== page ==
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How to study effectively as a mechanical engineering student?

I am currently in high school and I have always been an honors student but, I never study. The only time that I have actually studied was in elementary school and the beginning of my freshman year. And the times that I do ´study´, is ten minutes before my exam...

Due to this, I am worried that high school is too easy for me so I won´t be prepared enough for college.

I understand that mechanical engineering is very math heavy and although I am good at it, I am worried that I will not excel in math in college. Also, I don´t know how to program or draw so there´s that :(

I really don´t see myself doing anything else but STEM so I want to use my senior year as a time to really prioritize on studying and forming healthy habits. I am a VERY big procrastinator but I still get my work done.

So, what are the best study methods to use for an eventual mechanical engineering student who is very lazy?

Thank you!

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Taylor’s Answer

In my experience, the best way to prepare for engineering school from a studying perspective is to identify other students with the habits you want to develop and study with them. This is a strategy I personally implemented in advanced/AP/IB classes in high school that carried through to college. I identified students who understood the material better and in more depth than I, then mimicked their habits.

A typical engineering curriculum differs from high school in that it is more about application of multiple concepts than a simple plug in of values to get your answer. Often you have to combine multiple pieces of information and combine numerous complex formulas before you can start to answer the problem. With this structure it helps to have mastered the major concepts via homework practice and redoing available problems repetitively until the thought process becomes second nature. You may consider creating a study schedule that allots a few hours per course starting the week before a test where you practice with extra problems with higher degrees of difficulty you obtain from your course instructor.

In terms of not knowing how to program or draw, don't worry about that. Most students don't come in with these skills so you develop them as a cohort in class.
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Dennis’s Answer

Hello Freddie J. Good on you to recognize your lack of study habits and other potential short-comings. College courses may challenge you more than high school courses do. Engineering is basically a process of developing and understanding physical models, and then creating mathematical models of them that you can use to solve problems under certain unique conditions. If you continue with M.E., you will learn things in the realm of mechanics (structures) and dynamics (various kinds of moving bodies), thermodynamics, heat transfer, fluid mechanics and more. You may not enjoy all of these topics in equal amounts. Underlying all of these topics is the math - differential equations, integration, matrix algebra, vectors, and so on. Oh, and don't forget "Statistics." Very important these days. Hopefully, you have a strong foundation in math, but, essentially, you will be starting over and re-learning some of the old concepts in a new way.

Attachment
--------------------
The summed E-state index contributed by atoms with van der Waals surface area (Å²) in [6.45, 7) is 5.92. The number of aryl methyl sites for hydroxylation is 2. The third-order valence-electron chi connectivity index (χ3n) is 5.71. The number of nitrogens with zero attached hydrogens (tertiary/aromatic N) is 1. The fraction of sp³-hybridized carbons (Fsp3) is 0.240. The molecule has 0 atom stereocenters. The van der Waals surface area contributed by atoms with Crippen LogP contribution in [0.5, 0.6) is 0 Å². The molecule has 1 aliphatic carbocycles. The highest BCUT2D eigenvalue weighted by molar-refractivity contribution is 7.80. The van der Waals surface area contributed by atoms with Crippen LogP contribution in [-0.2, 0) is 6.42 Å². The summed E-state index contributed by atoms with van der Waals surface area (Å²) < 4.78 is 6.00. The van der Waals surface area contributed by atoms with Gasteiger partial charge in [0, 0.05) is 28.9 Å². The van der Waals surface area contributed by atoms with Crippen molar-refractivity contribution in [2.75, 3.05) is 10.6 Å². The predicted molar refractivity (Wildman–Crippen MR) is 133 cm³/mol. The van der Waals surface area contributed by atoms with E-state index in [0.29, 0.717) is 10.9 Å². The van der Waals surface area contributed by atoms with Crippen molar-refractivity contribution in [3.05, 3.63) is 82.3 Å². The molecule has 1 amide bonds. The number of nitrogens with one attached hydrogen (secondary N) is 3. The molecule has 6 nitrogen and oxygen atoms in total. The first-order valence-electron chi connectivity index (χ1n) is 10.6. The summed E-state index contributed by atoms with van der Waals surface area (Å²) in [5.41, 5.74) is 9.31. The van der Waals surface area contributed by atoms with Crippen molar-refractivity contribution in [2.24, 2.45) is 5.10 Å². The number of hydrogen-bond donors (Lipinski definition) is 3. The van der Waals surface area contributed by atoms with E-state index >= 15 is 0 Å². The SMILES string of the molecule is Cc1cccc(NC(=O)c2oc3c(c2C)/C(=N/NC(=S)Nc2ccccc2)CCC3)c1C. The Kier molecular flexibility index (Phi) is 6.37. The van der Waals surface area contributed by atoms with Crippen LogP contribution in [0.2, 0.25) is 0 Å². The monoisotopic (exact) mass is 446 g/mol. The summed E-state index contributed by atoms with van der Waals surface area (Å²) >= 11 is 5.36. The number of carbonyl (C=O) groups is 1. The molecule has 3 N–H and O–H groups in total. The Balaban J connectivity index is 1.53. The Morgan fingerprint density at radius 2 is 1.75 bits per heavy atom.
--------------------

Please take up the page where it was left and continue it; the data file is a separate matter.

As for "Drawing" and "Programming:" If you can take courses in your final year, that would be great. Engineering schools most likely don't require mechanical drawing as they once did, but it can be a useful skill. Most industries or businesses involved in manufacturing will require some ability to read and interpret drawings. If you get into a research field, you may need to have somebody fabricate a special part for you. And, now, we have 3-D printing, so drawing skills will be useful there as well.
As for programming, having some understanding of how computer systems work is certainly a benefit. Don't worry too much about what programming language to learn. Be more critical about learning how to organize you thoughts and ideas and to convert that into logical steps that a computer can follow.

Dennis recommends the following next steps:

Get acquainted with engineers in your area. Learn about what they do. Spend a day on the job ("shadowing"). Find out what courses these engineers found useful.
On-line: subscribe to and read engineering magazines (usually free, if you qualify as a student or practising engineer). Sample: "Design News", "Machine Design", "Society of Automotive Engineers", etc.
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Jonathan’s Answer

Hello,

I also didn't have to study in high school to make good grades and yes the transition to college was an eye opener. I don't know what your class format is now, but a lot of classes in college are lecture based. That means the professor will be going over the problems and/or lessons and you'll need to take notes. Some classes will be less than 50 people, but others could be 200+. That's why it's important to find "other students with the habits you want to develop" like Ms. Taylor stated earlier.

If the professor is not receptive to questions during the lecture (some may state it, others you might have to find out the hard way by asking a question), then try talking to them after class with questions you have. Most professors will have office hours either set or by appointment where you can ask questions then. If you have a study group for that class and you all have different questions, each of you could chat with the professor, then regroup and share notes. A lot of classes (especially in the engineering curriculum) won't have many assignments which means the ones you do have will count more. It's important to take each assignment serious as this can give you breathing room later on in the semester.